Event stream processing is a reactive programming technique that filters, analyzes, and processes data from a data streaming source as the data comes through the pipe. It is used for a number of different scenarios in real-time applications.
As we rely more and more on data generated from our phones, tablets, thermostats, and even cars, the need for it to be analyzed while still streaming only increases. The aim is two-fold:
- To process data in real-time.
- To act on those data signals in as close to real-time as possible.
One way the Internet of Things (IoT) data can be evaluated while it is in motion is with event stream processing. The IT community is adopting this technique at greater rates, and it is because of all the advantages and applications event stream processing offers to the community.
What is event stream processing?
Sometimes shortened to ESP, event stream processing is composed of three simple terms: event + stream + processing.
An event is anything that happens at a clearly defined time and can be specifically recorded. The possible types of events can be vast! Events can be created from an event source. These could be systems, business processes, sensors, data streams.
On an application, there could be a login event. On a thermometer, there could be a “too hot” event. On a fire alarm, there is a smoke-detected event. On databases, there can be data uploaded events.
A stream is a constant and continuous flow of objects that navigate into and around companies from thousands of connected devices, IoT, and any other sensors. An event stream is a sequence of events ordered by time. Enterprises typically have three different kinds of event streams:
- Business transactions like customer orders, bank deposits, and invoices
- Information reports like social media updates, market data, and weather reports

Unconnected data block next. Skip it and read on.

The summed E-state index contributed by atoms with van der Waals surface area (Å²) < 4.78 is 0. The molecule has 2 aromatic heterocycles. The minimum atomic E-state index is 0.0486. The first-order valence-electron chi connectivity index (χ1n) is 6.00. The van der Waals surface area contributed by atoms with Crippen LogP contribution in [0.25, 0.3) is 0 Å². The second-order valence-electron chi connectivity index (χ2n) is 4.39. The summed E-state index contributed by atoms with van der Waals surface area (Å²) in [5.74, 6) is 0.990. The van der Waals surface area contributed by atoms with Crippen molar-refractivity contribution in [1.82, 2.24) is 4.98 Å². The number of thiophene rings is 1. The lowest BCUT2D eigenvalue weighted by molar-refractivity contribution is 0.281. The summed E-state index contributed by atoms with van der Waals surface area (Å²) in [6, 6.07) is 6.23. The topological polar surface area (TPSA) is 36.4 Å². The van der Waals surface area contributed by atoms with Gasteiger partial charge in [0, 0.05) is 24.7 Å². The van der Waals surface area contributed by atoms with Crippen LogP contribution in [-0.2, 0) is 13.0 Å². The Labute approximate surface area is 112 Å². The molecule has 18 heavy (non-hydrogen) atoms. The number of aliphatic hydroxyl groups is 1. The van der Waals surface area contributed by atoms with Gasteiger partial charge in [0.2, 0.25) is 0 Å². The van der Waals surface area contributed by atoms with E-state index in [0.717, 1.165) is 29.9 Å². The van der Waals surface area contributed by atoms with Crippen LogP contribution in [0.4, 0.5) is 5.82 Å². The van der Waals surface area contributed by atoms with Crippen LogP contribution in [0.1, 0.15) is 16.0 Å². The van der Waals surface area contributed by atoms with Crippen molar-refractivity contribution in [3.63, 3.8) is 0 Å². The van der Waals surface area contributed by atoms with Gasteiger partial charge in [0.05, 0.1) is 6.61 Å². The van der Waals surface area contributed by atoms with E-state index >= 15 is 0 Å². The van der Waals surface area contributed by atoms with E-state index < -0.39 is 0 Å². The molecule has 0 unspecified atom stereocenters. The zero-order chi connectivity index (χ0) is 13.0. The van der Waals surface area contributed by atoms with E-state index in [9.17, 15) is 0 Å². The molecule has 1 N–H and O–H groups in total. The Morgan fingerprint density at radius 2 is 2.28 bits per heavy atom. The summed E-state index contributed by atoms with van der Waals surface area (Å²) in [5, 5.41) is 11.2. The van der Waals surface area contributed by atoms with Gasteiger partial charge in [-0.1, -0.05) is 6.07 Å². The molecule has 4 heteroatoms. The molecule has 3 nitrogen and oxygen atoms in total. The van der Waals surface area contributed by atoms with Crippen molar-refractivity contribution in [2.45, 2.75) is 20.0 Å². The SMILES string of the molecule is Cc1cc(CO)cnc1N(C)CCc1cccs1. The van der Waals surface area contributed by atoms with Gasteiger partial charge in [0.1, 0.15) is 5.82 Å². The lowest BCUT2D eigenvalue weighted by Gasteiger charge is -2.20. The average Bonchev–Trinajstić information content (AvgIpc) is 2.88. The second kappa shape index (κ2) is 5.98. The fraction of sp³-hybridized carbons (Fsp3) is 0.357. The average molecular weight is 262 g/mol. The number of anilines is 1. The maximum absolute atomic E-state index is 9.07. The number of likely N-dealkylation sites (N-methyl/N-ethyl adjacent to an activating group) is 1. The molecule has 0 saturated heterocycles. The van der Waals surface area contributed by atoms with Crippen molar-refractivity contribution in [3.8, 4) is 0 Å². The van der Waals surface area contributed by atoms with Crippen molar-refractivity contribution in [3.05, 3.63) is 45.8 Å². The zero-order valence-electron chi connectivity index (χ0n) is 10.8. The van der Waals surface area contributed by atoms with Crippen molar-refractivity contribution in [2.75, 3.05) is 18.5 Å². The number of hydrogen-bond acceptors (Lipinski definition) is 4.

- IoT data like GPS-based location information, signals from SCADA systems, and temperature from sensors
Processing is the final act of analyzing the incoming data. How the data is processed is dependent on the function of the processor. It could trigger alerts that a sensor needs attention. It could define the next path the data is supposed to travel down along the pipe. It could classify the data and tag it with metadata.
Goal of event stream processing
Event stream processing, then, is a form of reacting to a stream of event data and processing the data in a near, real-time manner.
The ultimate goal of ESP deals with identifying meaningful patterns or relationships within all of these streams in order to detect things like event correlation, causality, or timing.
ESP is a useful real-time processing technique for events that either/both:
- Occur frequently and close together in time
- Require immediate attention
Strong examples of when ESP would be necessary are in the areas of e-commerce, fraud detection, cybersecurity, financial trading, and any other type of interaction where the response should be immediate.
How event stream processing works
Steps to event processing:
- Event Source
- Event Processing
- Event Consumer
Event stream processing requires the existence of a streaming data source. There is nothing to process if there is no data source.
Once the source is created, the source must emit events to the processor. Likewise, the processor needs a way to listen and receive the output of the event source. This can occur through an API.